Thursday, October 18, 2007

St. Luke & the Infancy Narrative

What is most interesting about St. Luke's infancy narrative, is that out of the New Testament writers, Luke seems to have the best handle on the Greek language – writing in something close to ‘Attic’ Greek (Classical Greek) instead of Koine Greek. Tradition also has Luke as the interpreter for Paul when he wrote the book of Hebrews (the three - Luke, Acts & Hebrews are considered the best linguistically of the NT as far as I understand).

The one exception to this skillful use of language seems to be the infancy narrative found in his gospel. The early Church attributed Luke’s source to the blessed Virgin herself (as she was almost certainly alive at the time he wrote the gospel). Although tradition has the end of her earthly life in Ephesus with St. John, there is no reason to believe she couldn’t have dictated something herself in Aramaic (which Luke based his infancy narrative off of). This would account for the difference in writing style when comparing his infancy narrative to the rest of his work. (For more on this, see Pelikan - "Mary Through the Centuries" pg 18)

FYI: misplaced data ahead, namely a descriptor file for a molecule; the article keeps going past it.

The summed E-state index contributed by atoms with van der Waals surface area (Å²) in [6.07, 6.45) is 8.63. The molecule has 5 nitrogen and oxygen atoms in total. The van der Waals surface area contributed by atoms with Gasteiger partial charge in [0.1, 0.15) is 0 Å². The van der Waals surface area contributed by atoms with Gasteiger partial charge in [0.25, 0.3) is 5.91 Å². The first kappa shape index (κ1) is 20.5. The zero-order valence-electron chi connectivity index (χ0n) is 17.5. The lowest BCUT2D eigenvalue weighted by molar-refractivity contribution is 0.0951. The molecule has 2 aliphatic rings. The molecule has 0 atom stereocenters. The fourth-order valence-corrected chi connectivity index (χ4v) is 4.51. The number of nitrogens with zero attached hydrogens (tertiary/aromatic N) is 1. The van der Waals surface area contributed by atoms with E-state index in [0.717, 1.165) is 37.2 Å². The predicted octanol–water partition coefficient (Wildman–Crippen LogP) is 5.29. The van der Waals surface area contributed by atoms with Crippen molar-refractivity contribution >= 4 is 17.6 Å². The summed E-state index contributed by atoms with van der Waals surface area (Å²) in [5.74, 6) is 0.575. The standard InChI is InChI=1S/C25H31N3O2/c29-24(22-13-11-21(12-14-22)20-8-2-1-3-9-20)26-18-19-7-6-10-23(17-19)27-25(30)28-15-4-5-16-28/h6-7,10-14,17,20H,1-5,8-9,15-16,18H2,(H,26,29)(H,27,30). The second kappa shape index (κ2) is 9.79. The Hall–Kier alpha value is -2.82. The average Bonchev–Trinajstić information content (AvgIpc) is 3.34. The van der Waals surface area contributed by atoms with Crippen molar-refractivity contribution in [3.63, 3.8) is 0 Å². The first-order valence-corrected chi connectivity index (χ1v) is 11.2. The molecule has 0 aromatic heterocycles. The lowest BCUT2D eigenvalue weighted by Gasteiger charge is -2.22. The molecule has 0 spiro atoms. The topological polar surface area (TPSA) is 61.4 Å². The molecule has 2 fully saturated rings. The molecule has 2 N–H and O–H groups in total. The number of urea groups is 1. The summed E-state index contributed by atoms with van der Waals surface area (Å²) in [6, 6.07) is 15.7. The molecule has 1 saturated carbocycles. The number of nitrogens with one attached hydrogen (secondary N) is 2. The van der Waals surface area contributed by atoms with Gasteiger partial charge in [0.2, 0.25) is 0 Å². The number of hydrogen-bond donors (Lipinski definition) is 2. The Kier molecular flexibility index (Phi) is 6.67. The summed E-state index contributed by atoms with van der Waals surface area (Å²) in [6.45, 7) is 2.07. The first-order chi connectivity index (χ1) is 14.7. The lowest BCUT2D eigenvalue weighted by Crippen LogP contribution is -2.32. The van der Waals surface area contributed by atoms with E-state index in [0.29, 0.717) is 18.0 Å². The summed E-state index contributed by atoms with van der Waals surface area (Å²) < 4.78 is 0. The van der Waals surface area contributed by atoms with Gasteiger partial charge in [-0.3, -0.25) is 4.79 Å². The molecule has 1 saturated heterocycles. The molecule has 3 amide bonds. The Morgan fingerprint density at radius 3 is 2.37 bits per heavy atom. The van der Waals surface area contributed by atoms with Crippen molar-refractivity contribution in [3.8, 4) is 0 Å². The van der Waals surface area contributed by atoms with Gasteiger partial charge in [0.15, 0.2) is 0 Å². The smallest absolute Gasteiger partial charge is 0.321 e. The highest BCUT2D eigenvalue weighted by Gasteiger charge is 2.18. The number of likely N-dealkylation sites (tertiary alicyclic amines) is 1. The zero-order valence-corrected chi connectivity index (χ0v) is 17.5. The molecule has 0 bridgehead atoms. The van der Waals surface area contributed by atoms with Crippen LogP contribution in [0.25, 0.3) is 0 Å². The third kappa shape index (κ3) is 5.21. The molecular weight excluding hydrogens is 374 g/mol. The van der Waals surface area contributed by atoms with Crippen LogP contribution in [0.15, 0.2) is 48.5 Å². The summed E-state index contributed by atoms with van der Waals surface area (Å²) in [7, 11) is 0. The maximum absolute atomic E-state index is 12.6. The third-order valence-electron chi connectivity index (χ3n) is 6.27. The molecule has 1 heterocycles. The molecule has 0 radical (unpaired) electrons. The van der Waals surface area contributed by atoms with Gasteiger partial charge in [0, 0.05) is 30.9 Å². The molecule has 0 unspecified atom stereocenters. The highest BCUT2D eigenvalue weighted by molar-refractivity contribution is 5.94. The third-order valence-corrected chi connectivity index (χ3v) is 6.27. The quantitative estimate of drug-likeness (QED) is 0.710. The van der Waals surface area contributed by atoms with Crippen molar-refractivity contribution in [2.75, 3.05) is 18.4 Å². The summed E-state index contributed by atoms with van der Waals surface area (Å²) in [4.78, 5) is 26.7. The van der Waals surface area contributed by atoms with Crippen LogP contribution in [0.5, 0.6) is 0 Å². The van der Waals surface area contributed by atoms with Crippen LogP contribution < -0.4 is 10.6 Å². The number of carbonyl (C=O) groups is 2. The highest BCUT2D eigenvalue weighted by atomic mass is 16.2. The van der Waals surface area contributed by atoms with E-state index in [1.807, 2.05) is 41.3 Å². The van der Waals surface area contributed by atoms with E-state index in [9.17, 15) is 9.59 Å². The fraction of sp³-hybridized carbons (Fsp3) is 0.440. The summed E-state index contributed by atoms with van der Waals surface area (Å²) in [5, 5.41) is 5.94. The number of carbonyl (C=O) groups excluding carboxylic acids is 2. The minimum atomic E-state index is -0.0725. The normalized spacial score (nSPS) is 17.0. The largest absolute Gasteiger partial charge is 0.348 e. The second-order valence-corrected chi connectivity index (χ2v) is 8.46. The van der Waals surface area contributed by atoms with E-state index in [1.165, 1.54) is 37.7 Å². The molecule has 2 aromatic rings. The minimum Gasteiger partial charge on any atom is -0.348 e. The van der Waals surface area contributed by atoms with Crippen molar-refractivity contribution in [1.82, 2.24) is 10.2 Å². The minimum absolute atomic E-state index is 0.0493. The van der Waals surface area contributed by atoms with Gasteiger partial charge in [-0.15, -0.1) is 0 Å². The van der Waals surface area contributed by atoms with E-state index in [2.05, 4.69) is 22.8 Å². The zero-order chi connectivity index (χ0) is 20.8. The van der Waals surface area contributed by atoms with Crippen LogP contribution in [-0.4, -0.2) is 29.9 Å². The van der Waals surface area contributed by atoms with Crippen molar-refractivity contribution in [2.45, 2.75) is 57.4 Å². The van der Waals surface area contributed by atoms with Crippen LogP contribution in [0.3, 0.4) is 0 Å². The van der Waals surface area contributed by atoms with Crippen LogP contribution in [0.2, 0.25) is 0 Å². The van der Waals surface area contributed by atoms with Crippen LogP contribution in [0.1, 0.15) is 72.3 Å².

Tradition also has St. Luke as the original icon painter.

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